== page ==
The National Alliance of Mental Illness reports that Latinos are less likely than people of other nationalities to seek mental health treatment. Josie Méndez-Negrete, sociologist and associate professor of Mexican American studies at the University of Texas at San Antonio, has an adult son who has schizophrenia and joins us to discuss the issue.
Only 10 percent of Latinos with symptoms of mental illness talk to a mental health specialist.
FRONTERAS EXTRA | Schizophrenia 'Is Like Having Eight Television Stations On At All Times
In Méndez-Negrete’s 2015 book “A Life on Hold: Living with Schizophrenia,” not only does she recount her experiences accepting her 47-year-old son Robert Lopez’s diagnosis, but the many conversations they had, often while he was speaking in the voices of the other residents of his mind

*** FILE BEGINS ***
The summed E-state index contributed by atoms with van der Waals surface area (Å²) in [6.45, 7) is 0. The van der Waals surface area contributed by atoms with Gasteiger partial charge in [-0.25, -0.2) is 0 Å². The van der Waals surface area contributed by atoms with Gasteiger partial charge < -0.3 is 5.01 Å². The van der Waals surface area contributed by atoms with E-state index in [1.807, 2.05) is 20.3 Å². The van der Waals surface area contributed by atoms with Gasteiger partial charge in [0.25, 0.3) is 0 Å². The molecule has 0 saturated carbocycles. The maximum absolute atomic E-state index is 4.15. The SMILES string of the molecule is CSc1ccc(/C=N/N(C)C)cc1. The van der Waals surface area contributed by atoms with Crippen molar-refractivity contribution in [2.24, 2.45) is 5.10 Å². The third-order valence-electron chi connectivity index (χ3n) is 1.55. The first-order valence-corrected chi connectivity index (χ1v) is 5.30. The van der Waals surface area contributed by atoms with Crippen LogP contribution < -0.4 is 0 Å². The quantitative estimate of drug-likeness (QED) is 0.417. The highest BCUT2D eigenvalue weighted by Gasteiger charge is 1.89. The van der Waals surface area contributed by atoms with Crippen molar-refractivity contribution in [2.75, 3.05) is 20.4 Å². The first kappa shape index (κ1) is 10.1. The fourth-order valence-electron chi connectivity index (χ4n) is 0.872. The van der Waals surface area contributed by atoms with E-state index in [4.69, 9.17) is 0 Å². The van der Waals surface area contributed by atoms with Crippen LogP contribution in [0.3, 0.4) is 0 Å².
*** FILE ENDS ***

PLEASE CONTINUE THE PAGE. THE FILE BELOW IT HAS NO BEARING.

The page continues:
- Méndez-Negrete takes issue when asked “when did you notice something was wrong” when asked about her son’s early symptoms (1:26).
- Like some sufferers of schizophrenia, Robert was hyper-creative and intelligent before experiencing symptoms of mental illness (2:42).
- Méndez-Negrete talks about a failed cultural approach to treating Robert’s schizophrenia by visiting a curandero (5:35).
- Mental illness used to be embraced by developing nations. Now those with mentally illness are ignored or turned away (10:30).
- Since Robert’s diagnosis, his life has been on “permanent pause” (12:41).
- The mentally ill are often incorrectly targeted as perpetrators of violence (15:18).
- What plans have Méndez-Negrete and her husband made for her son when they can no longer care for him? (18:18)
Norma Martinez can be reached by email at email@example.com, and on Twitter @NormDog1